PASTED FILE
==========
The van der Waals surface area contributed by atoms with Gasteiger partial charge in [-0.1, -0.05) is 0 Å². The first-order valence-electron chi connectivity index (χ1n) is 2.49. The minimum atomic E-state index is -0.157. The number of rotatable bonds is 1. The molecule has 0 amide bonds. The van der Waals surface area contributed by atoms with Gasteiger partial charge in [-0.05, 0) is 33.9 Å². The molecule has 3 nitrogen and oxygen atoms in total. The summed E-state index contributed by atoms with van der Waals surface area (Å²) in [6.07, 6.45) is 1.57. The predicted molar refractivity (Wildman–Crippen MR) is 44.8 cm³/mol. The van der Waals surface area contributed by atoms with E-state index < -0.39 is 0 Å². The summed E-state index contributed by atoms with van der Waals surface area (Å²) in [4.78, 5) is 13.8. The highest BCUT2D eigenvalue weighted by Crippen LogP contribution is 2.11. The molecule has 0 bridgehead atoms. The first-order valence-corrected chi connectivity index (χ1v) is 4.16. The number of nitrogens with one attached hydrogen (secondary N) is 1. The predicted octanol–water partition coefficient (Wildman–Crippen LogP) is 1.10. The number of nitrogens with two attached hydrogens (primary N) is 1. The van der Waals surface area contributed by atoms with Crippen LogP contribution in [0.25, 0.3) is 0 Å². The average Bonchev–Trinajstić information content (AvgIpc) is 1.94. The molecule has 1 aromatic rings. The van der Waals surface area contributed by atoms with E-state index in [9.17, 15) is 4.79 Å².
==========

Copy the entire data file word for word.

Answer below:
The van der Waals surface area contributed by atoms with Gasteiger partial charge in [-0.1, -0.05) is 0 Å². The first-order valence-electron chi connectivity index (χ1n) is 2.49. The minimum atomic E-state index is -0.157. The number of rotatable bonds is 1. The molecule has 0 amide bonds. The van der Waals surface area contributed by atoms with Gasteiger partial charge in [-0.05, 0) is 33.9 Å². The molecule has 3 nitrogen and oxygen atoms in total. The summed E-state index contributed by atoms with van der Waals surface area (Å²) in [6.07, 6.45) is 1.57. The predicted molar refractivity (Wildman–Crippen MR) is 44.8 cm³/mol. The van der Waals surface area contributed by atoms with E-state index < -0.39 is 0 Å². The summed E-state index contributed by atoms with van der Waals surface area (Å²) in [4.78, 5) is 13.8. The highest BCUT2D eigenvalue weighted by Crippen LogP contribution is 2.11. The molecule has 0 bridgehead atoms. The first-order valence-corrected chi connectivity index (χ1v) is 4.16. The number of nitrogens with one attached hydrogen (secondary N) is 1. The predicted octanol–water partition coefficient (Wildman–Crippen LogP) is 1.10. The number of nitrogens with two attached hydrogens (primary N) is 1. The van der Waals surface area contributed by atoms with Crippen LogP contribution in [0.25, 0.3) is 0 Å². The average Bonchev–Trinajstić information content (AvgIpc) is 1.94. The molecule has 1 aromatic rings. The van der Waals surface area contributed by atoms with E-state index in [9.17, 15) is 4.79 Å².